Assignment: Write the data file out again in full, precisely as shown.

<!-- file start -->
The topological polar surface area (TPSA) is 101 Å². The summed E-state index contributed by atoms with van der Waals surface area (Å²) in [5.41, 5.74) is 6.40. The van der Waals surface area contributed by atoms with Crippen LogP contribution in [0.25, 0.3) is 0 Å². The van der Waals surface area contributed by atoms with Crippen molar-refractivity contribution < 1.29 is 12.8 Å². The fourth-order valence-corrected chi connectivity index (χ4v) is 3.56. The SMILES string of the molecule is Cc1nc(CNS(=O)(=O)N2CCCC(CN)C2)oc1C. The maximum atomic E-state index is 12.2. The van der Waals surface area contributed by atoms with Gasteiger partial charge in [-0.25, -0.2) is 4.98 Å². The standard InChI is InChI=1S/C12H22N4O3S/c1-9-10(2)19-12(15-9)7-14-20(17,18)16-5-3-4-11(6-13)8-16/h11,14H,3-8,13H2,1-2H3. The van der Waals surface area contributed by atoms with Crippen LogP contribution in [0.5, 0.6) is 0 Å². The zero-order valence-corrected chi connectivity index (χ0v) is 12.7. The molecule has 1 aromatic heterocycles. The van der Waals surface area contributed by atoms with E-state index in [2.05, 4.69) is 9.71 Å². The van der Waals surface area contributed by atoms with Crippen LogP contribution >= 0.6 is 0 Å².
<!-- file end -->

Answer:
The topological polar surface area (TPSA) is 101 Å². The summed E-state index contributed by atoms with van der Waals surface area (Å²) in [5.41, 5.74) is 6.40. The van der Waals surface area contributed by atoms with Crippen LogP contribution in [0.25, 0.3) is 0 Å². The van der Waals surface area contributed by atoms with Crippen molar-refractivity contribution < 1.29 is 12.8 Å². The fourth-order valence-corrected chi connectivity index (χ4v) is 3.56. The SMILES string of the molecule is Cc1nc(CNS(=O)(=O)N2CCCC(CN)C2)oc1C. The maximum atomic E-state index is 12.2. The van der Waals surface area contributed by atoms with Gasteiger partial charge in [-0.25, -0.2) is 4.98 Å². The standard InChI is InChI=1S/C12H22N4O3S/c1-9-10(2)19-12(15-9)7-14-20(17,18)16-5-3-4-11(6-13)8-16/h11,14H,3-8,13H2,1-2H3. The van der Waals surface area contributed by atoms with Crippen LogP contribution in [0.5, 0.6) is 0 Å². The zero-order valence-corrected chi connectivity index (χ0v) is 12.7. The molecule has 1 aromatic heterocycles. The van der Waals surface area contributed by atoms with E-state index in [2.05, 4.69) is 9.71 Å². The van der Waals surface area contributed by atoms with Crippen LogP contribution >= 0.6 is 0 Å².